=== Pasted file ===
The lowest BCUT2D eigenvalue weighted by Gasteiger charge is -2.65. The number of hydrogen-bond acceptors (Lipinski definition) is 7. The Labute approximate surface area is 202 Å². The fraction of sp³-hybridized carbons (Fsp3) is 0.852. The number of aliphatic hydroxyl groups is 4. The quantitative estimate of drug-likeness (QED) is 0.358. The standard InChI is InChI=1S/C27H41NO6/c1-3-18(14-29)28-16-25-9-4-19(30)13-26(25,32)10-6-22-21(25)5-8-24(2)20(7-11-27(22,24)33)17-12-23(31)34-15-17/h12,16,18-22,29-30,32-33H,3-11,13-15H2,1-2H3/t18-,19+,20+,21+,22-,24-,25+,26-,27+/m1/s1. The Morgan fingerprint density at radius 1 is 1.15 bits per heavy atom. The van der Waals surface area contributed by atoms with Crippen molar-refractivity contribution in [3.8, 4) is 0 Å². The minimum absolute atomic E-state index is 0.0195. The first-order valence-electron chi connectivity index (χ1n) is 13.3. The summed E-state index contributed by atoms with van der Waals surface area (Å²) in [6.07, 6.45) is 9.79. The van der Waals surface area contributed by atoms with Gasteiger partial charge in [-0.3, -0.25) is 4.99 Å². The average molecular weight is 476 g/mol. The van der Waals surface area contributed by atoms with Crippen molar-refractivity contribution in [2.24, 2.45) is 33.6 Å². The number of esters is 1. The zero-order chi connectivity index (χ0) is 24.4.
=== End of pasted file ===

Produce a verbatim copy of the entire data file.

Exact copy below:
The lowest BCUT2D eigenvalue weighted by Gasteiger charge is -2.65. The number of hydrogen-bond acceptors (Lipinski definition) is 7. The Labute approximate surface area is 202 Å². The fraction of sp³-hybridized carbons (Fsp3) is 0.852. The number of aliphatic hydroxyl groups is 4. The quantitative estimate of drug-likeness (QED) is 0.358. The standard InChI is InChI=1S/C27H41NO6/c1-3-18(14-29)28-16-25-9-4-19(30)13-26(25,32)10-6-22-21(25)5-8-24(2)20(7-11-27(22,24)33)17-12-23(31)34-15-17/h12,16,18-22,29-30,32-33H,3-11,13-15H2,1-2H3/t18-,19+,20+,21+,22-,24-,25+,26-,27+/m1/s1. The Morgan fingerprint density at radius 1 is 1.15 bits per heavy atom. The van der Waals surface area contributed by atoms with Crippen molar-refractivity contribution in [3.8, 4) is 0 Å². The minimum absolute atomic E-state index is 0.0195. The first-order valence-electron chi connectivity index (χ1n) is 13.3. The summed E-state index contributed by atoms with van der Waals surface area (Å²) in [6.07, 6.45) is 9.79. The van der Waals surface area contributed by atoms with Gasteiger partial charge in [-0.3, -0.25) is 4.99 Å². The average molecular weight is 476 g/mol. The van der Waals surface area contributed by atoms with Crippen molar-refractivity contribution in [2.24, 2.45) is 33.6 Å². The number of esters is 1. The zero-order chi connectivity index (χ0) is 24.4.